Rep. David Cicilline (D., R.I.) exempted Microsoft from a bill he sponsored to regulate big tech three months after he received $5,800 in donations from Microsoft president Brad Smith, FEC filings show.
Cicilline's decision to accept the money marked an about-face for the Rhode Island congressman, who swore off big tech money in 2019. Cicilline is the lead sponsor of the American Choice and Innovation Online Act, which would ban tech companies above a certain size from using their platforms to unfairly promote their own products. The bill originally applied to platforms with 500,000 monthly active users. Earlier this month, the threshold was quietly changed to 50 million active users, a change that would exempt Microsoft.
Cicilline did not explain why the bill text had changed to exclude Microsoft. But the donation from Microsoft’s CEO raises questions of how much influence tech companies have over bills designed to regulate their industry. In 2019, Cicilline announced he would not take money from big tech companies.
On Wednesday, the House Judiciary Committee debated a package of bills that would force big tech companies to provide data to competitors and give the Federal Trade Commission more tools to regulate them. Rep. Thomas Massie (R., Ky.) displayed an early draft of the bill marked "confidential Microsoft" obtained from a whistleblower, and suggested that Microsoft had received an early copy. Rep. Zoe Lofgren (D., Calif.) proposed an amendment that would make Microsoft subject to the bill once again, which was defeated in an 18-25 vote.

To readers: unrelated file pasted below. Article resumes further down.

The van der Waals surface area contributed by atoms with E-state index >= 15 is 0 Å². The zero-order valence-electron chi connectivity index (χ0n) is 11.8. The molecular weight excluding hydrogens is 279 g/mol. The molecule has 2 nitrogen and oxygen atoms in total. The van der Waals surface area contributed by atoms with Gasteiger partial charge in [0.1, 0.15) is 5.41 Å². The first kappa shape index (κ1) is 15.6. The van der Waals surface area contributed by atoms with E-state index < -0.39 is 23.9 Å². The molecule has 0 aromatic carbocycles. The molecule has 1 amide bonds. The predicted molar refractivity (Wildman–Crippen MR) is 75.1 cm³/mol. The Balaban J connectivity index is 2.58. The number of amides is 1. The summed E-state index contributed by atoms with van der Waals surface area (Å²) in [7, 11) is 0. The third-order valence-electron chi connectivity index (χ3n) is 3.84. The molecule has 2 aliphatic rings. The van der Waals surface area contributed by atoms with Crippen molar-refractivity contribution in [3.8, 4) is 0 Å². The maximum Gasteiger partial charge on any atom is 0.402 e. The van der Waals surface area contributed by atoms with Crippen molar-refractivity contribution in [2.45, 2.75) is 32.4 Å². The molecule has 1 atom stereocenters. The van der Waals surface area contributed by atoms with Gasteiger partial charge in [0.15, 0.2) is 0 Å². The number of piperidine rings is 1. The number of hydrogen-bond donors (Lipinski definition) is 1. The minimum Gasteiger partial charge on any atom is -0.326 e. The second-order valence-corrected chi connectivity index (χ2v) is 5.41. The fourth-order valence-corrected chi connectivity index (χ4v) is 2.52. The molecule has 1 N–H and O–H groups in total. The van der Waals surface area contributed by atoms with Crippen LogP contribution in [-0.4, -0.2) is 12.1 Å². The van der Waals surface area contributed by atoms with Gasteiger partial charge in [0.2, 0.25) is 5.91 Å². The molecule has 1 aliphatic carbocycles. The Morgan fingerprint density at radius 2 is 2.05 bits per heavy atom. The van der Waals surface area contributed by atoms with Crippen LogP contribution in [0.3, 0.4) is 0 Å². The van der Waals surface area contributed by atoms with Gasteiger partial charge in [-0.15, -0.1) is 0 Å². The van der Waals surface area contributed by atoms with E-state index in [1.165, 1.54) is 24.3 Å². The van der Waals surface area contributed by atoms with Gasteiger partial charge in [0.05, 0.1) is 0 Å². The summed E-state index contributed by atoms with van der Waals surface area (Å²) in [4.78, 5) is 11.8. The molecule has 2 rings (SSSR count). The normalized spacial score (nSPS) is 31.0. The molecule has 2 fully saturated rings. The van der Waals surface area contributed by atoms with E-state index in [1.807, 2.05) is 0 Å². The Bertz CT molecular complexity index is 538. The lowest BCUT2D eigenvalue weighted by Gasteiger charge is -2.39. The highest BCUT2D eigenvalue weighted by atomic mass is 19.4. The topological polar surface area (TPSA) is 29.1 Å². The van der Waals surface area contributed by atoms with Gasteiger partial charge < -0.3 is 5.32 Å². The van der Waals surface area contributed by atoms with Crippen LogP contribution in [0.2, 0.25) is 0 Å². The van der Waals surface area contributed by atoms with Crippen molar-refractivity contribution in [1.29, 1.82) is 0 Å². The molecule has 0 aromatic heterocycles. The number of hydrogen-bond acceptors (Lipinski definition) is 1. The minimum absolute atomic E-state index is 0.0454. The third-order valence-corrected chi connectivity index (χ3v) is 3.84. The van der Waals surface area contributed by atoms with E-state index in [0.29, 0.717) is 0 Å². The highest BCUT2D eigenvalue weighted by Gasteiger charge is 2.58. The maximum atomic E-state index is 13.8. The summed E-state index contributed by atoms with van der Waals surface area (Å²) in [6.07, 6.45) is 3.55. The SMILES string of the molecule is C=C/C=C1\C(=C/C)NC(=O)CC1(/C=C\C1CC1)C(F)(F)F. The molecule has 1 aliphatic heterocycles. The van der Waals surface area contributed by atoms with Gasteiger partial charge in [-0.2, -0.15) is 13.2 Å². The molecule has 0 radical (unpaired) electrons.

Brad Smith has bragged about his company’s close ties to the Hill, telling CNBC "there are times when I call people who I don’t personally know, and somebody will say ‘you know, your folks have always shown up for me at my events. And we have a good relationship. Let me see what I can do to help you.’" When Microsoft attempted to buy TikTok, Smith personally called dozens of lawmakers to push the bid through.
As pressure on tech from Washington has increased over the past year, so has aggressive lobbying from big tech companies. Apple CEO Tim Cook reportedly called Nancy Pelosi on Tuesday to complain that the antitrust bills were rushed. The bills are the products of an 18-month House investigation into market power in the tech industry.
The lobbying pressure has not gone unnoticed on the Hill. In a June 22 Senate hearing, Senator Mike Lee (R., Utah) was visibly frustrated as he blasted "well compensated lobbyists and their nonprofit proxies" who "pervert conservative economic and legal philosophy into a defense of big tech monopoly." Facebook and Amazon are now the largest corporate lobbying spenders in the country.
Cicilline’s spokesman claimed in April 2021 that he does not accept money from executives at tech firms. At the time, Politico noted that Cicilline had received $1,000 from a lobbyist for Apple. Smith has praised Cicilline in the past.
Microsoft has recently censored terms offensive to the Chinese Communist Party, including "Tiananmen Square" and "tank man," from its search engine Bing. It also banned discussion of the "lab leak" hypothesis from LinkedIn, the social networking platform it owns.